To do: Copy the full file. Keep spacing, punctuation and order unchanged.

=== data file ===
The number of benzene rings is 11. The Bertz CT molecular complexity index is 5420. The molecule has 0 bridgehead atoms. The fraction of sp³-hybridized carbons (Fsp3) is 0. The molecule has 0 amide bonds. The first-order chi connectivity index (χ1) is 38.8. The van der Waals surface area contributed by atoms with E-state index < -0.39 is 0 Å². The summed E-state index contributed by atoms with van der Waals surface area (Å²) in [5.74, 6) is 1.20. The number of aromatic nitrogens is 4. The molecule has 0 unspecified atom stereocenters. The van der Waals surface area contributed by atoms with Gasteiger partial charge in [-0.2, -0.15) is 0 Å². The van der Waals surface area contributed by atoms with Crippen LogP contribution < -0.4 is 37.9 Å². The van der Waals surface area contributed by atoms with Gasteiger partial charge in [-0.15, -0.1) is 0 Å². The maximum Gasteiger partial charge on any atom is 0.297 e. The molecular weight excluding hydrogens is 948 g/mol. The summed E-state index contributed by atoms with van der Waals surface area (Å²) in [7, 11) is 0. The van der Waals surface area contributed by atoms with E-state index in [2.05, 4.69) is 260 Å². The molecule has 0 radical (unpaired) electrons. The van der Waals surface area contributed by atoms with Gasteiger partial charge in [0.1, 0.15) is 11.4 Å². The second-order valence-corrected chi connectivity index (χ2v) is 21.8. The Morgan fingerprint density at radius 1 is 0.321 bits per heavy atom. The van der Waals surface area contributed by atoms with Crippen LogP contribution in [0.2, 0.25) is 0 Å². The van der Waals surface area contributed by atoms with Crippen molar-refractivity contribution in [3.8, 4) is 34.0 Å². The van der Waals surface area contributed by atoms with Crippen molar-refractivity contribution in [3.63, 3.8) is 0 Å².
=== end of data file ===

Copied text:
The number of benzene rings is 11. The Bertz CT molecular complexity index is 5420. The molecule has 0 bridgehead atoms. The fraction of sp³-hybridized carbons (Fsp3) is 0. The molecule has 0 amide bonds. The first-order chi connectivity index (χ1) is 38.8. The van der Waals surface area contributed by atoms with E-state index < -0.39 is 0 Å². The summed E-state index contributed by atoms with van der Waals surface area (Å²) in [5.74, 6) is 1.20. The number of aromatic nitrogens is 4. The molecule has 0 unspecified atom stereocenters. The van der Waals surface area contributed by atoms with Gasteiger partial charge in [-0.2, -0.15) is 0 Å². The van der Waals surface area contributed by atoms with Crippen LogP contribution < -0.4 is 37.9 Å². The van der Waals surface area contributed by atoms with Gasteiger partial charge in [-0.15, -0.1) is 0 Å². The maximum Gasteiger partial charge on any atom is 0.297 e. The molecular weight excluding hydrogens is 948 g/mol. The summed E-state index contributed by atoms with van der Waals surface area (Å²) in [7, 11) is 0. The van der Waals surface area contributed by atoms with E-state index in [2.05, 4.69) is 260 Å². The molecule has 0 radical (unpaired) electrons. The van der Waals surface area contributed by atoms with Gasteiger partial charge in [0.1, 0.15) is 11.4 Å². The second-order valence-corrected chi connectivity index (χ2v) is 21.8. The Morgan fingerprint density at radius 1 is 0.321 bits per heavy atom. The van der Waals surface area contributed by atoms with Crippen LogP contribution in [0.2, 0.25) is 0 Å². The van der Waals surface area contributed by atoms with Crippen molar-refractivity contribution in [3.8, 4) is 34.0 Å². The van der Waals surface area contributed by atoms with Crippen molar-refractivity contribution in [3.63, 3.8) is 0 Å².